10 Model Testing

You will need to test the understanding of your model for each skill and then later for the digital assistant as a whole. A well-trained model in a skill that understands how to correctly map in-domain messages to an intent and that does not respond to non-domain messages is an important pillar of a well-trained digital assistant.

Oracle Digital Assistant provides an utterance tester in its skills that allow you to perform manual and batch testing of how well the model resolves intents from user messages. For batch testing, it is where you use the 20% of the utterances you defined for an intent but that you held back for testing.

In general, you should test your models often and early, but not before you have enough good utterances for the skill’s intents. The goal of your tests is for the model to gain a high level of confidence in resolving intents.

Create a Baseline

After development is completed, you should run tests and use the results to establish a baseline of the model’s level of understanding. You can use that baseline as a point of comparison when you update the training model with additional and improved utterances and when you later test the skill on updated versions of the Digital Assistant platform. For these and future tests, you need a model that is trained with a sufficient number of quality utterances.

Perform Positive and Negative Testing

You should have both positive and negative tests:

  • In positive tests, you want the utterances to resolve to the intent you have designated. The more tests that pass, the better the model is trained.

  • For negative tests, you want the utterances to not resolve. Negative tests help you tighten the boundaries of understanding for an intent.

As an example, for a positive test, assume that in an expense report skill you are testing the "create expense" intent. All utterances in a positive test contain messages that should resolve to this intent. So, the more tests that pass, the better the model is trained.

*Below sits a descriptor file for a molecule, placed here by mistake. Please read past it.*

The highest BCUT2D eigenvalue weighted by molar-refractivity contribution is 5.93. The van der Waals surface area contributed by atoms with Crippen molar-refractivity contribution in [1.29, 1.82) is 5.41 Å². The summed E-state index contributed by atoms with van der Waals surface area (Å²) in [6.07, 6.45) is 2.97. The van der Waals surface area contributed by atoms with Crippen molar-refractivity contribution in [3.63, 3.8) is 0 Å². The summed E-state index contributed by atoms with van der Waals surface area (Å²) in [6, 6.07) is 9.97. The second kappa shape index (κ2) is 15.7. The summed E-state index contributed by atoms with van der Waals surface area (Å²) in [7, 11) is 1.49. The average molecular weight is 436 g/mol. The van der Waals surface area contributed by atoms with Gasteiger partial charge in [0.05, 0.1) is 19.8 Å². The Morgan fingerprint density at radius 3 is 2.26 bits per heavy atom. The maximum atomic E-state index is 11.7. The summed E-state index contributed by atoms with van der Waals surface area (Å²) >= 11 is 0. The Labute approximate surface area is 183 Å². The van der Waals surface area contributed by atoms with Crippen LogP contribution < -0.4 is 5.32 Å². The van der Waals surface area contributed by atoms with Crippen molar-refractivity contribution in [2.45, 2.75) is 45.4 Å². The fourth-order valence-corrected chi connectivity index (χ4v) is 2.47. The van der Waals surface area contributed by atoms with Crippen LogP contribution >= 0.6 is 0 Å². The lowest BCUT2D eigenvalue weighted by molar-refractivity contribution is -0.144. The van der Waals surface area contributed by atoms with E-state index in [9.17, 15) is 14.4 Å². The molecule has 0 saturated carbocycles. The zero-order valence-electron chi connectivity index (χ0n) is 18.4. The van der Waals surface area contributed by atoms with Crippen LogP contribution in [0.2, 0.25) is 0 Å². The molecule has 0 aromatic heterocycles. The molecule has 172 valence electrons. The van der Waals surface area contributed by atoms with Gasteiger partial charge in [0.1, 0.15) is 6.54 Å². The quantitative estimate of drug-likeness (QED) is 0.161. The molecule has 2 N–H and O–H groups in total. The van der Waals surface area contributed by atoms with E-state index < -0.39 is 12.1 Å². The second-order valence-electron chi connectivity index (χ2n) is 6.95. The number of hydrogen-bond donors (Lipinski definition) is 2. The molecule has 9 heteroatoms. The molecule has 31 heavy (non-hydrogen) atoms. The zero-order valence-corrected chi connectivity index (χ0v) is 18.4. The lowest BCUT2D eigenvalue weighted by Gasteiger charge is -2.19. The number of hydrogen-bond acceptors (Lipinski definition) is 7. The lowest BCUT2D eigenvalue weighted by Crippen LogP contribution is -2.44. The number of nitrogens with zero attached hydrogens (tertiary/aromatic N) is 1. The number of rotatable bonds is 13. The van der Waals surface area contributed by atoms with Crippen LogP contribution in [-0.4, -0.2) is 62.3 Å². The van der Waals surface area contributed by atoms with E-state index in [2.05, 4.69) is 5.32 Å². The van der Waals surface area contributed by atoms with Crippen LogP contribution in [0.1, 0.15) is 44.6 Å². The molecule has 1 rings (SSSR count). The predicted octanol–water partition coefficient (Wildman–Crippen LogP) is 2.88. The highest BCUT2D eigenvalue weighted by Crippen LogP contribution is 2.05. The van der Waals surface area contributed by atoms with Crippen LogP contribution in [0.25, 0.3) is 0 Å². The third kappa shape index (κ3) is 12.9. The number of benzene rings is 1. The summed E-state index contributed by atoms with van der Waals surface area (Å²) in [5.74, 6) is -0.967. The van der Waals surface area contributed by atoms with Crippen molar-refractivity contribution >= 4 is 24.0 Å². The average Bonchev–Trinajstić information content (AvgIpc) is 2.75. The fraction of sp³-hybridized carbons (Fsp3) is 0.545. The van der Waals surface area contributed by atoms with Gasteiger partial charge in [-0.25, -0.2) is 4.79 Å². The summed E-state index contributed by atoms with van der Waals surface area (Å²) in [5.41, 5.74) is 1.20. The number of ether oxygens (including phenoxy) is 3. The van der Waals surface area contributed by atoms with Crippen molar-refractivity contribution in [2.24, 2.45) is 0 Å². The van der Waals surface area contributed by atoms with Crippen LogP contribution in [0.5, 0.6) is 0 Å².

Negative testing includes the following types of tests:

  • Neighbour testing: Test an intent with the utterances you created to test the other intents in a skill.

  • Out-of-domain testing: With these tests you try utterances that semantically don't belong to the intent but use similar words. For example, an expense report should understand "I bought a family calendar for work" as a user requesting to file a new expense, but should not respond to "create a new entry in my family calendar".

  • Random phrase testing: Trying random messages should not resolve to the intent you test. For example, "the cookie cutter cuts cookies" or "I am on a stairway to heaven" should not lead to a match for the "create expense" intent.

Checklist for Model Testing

  • ☑ Test early and test often.
  • ☑ Don't test an undertrained model.
  • ☑ Use positive and negative testing.
  • ☑ Utterances used for testing should be of the same quality as training utterences, but must not be the same utterances used for training.
  • ☑ Aim for results well above confidence threshold when testing utterances. (However, a 100 % confidence rate is not a goal.)
  • ☑ Before putting your skill into production, keep a note of the test results as a baseline for future tests you run.

Learn More